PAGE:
What is the difference between Timelike, Spacelike and Null geodesics? Does motion on a geodesic correspond to non accelerated motion? What kind of particles travel on these respective geodesics?

If we consider the Penrose diagram of Minkowski Spacetime, then we observe that timelike geodesics start from past timelike infinity and end at future time like infinity. Does that mean that any massive particle will follow this path?


Spacelike, null and timelike geodesics correspond to geodesics (in a spacetime with signature $-+++$) with a tangent vector $u$ of positive, zero or negative norm, $|u| = g_{\mu\nu} u^\mu u^\nu$. It does correspond to non-accelerated motion, in fact acceleration in general relativity is deviation from geodesic behaviour :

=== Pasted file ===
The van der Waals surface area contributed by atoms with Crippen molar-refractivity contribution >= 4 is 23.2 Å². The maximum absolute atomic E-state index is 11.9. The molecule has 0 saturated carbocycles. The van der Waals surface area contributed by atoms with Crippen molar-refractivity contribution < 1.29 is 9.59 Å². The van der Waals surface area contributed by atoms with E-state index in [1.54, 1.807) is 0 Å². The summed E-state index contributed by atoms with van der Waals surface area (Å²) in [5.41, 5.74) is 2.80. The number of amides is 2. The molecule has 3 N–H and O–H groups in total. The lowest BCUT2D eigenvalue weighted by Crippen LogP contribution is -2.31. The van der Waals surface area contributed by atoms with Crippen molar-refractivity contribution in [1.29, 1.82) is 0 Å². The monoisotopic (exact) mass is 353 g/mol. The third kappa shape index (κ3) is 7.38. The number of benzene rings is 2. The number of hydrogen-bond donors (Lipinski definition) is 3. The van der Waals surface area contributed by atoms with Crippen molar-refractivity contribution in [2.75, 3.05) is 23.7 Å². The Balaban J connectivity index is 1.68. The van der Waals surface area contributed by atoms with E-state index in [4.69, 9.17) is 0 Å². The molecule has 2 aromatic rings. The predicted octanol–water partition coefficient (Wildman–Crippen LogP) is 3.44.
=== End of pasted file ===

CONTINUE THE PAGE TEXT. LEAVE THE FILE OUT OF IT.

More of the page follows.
$$a^\mu = \ddot x^\mu + {\Gamma^\mu}_{\alpha \beta} \dot x^\alpha \dot x^\beta$$

Particles moving on those curves are particles of $p^2 = -M^2 < 0$ for timelike curves (generally called massive particles or tardyons), $p^2 = - M^2 = 0$ for null curves (generally called massless particles or luxons), or $p^2 = -M^2 > 0$ for spacelike curves (generally called tachyons).

Massive particles do not necessarily end at timelike infinity, but realistically they do. The only class of particles that can reach null infinity are constantly accelerated ones, such as Rindler observers.

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  • $\begingroup$ Who are Rindler observers? $\endgroup$ – Khushal Oct 17 '17 at 13:22

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